Stomach samples of commercially important predator species, such as walleye pollock (Gadus chalcogrammus), Pacific cod (Gadus macrocephalus), Pacific halibut (Hippoglossus stenolepis), arrowtooth flounder (Atheresthes stomias), Kamchatka flounder (Atheresthes evermanni), Greenland turbot (Reinhardtius hippoglossoides) yellowfin sole (Pleuronectes asper), rock sole (Pleuronectes bilineatus), flathead sole (Hippoglossoids elassodon), and Alaska plaice (Pleuronectes quadrituberculatus), were the primary focus when the program began. However, sample collections were expanded to ecologically important, non-commercial species, such as skates, osmerids, myctophids, bathylagids, rockfish, cottoids, zoarcids, and many others in the later years.
Generally, taxonomic guides use external physical characteristics to identify organisms. However, due to the varying degree of the digestion seen in consumed prey items (from no digestion to partially digested, to highly digested), we have had to develop alternative methods of prey identification. We primarily depend on digestion resistant hard parts such as boney structures (e.g. vertebrae, gill arches, subopercles, post cleithrum, otoliths), setae, jaws, and ossicles that remain in the stomachs to identify the original prey. Over the past many years, we have collected both specimens and photos of these diagnostic prey parts to help identify prey commonly found in North Pacific predators.
Our collection includes images of taxonomic characteristics relevant to the identification of whole specimens, partially digested specimens, gill arches, vertebrae, postcleithrum, otoliths, telson of crustaceans, subopercle and preopercle of fish, and setae of polychaetes, etc. By making this information available online, our colleagues, students, and anyone is interested in stomach content analysis can quickly and easily access it.Top
The Lab Manual (.pdf, 122KB) describes details of the stomach content analysis procedures used by the Resource Ecology and Ecosystem Modeling program in Alaska Fisheries Science Center. It covers sample preparation, recording predator and prey data, quantitative stomach analysis, qualitative stomach analysis, prey size data, and some special techniques used to identify prey.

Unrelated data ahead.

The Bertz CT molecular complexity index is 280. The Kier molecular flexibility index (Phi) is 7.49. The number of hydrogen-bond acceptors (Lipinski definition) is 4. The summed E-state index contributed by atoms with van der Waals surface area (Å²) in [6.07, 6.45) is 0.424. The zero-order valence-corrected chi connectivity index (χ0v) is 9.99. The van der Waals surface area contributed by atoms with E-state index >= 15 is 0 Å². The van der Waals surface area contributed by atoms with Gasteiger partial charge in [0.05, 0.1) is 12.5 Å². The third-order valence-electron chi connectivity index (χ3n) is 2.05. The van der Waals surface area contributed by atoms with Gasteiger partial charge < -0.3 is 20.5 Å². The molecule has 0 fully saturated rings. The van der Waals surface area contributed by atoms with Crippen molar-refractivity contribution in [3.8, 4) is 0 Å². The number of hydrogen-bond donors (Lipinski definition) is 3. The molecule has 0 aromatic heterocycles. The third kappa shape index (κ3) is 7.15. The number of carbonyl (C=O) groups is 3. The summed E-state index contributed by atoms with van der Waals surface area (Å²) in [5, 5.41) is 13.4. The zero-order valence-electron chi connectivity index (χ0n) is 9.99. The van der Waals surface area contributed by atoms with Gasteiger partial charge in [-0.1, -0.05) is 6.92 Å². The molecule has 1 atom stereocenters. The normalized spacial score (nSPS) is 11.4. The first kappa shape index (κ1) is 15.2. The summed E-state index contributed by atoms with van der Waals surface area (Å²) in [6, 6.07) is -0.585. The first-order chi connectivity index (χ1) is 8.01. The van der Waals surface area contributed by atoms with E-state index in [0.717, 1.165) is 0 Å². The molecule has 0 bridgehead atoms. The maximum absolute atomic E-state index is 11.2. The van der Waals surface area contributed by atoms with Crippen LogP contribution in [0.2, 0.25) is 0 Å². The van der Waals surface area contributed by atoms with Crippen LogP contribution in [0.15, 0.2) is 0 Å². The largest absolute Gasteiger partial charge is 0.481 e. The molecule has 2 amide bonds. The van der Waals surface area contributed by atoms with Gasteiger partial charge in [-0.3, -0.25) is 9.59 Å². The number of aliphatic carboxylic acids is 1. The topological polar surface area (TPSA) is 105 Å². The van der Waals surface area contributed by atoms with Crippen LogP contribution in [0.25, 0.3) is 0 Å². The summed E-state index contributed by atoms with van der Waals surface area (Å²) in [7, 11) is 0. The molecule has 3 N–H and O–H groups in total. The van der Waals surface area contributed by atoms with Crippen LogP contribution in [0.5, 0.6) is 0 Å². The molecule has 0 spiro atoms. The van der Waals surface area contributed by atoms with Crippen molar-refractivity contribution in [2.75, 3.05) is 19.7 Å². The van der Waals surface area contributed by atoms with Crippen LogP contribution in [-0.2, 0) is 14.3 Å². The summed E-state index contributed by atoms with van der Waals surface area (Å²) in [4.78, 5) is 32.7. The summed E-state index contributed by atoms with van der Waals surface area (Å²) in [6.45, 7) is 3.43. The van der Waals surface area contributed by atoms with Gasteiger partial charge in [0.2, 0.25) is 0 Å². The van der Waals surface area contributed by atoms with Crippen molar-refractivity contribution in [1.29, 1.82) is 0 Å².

Manuals describing at-sea fish stomach collection techniques, sample design and stratification are available on the REEM Manual pageTop
There are many references to help with the identification of different prey from a variety of fish stomachs. Some important characteristics for distinguishing similar prey items (e.g. juvenile walleye pollock and capelin) are included in the comments of the specific prey species in the main categories (e.g. gill arch, vertebral column).Top
We thank many people who have been involved in this project over the past 30 years. In the early days, Frank Morado and his Pathobiology lab let us use their digital camera equipment for gill arch pictures, we thank them. Karna McKinney, with her expertise in photography, gave us lessons and showed us the basics of using Photoshop. Without her help, we would not be able to have this accomplishment. Most of the Photoshop work was done by Kim Sawyer and Mei-Sun Yang.
The Lab Manual (.pdf, 122KB) was most recently contributed to by Troy Buckley, Geoff Lang, Mei-Sun Yang, Rick Hibpshman, Caroline Robinson, Kim Sawyer, and Sean Rohan.
Jeff Cordell, at the University of Washington, has been identifying some specimens for our lab and giving his taxonomic expertise during the past many years. Morgan Busby, Ann Matarese, and Debbie Blood (FOCI) have been identifying fish larvae and eggs for us. We appreciate their constant help.
Geoff Lang is our data manager, he developed the data base and created this web page for us. This 2021 update to this site was completed by Steven Wang.Top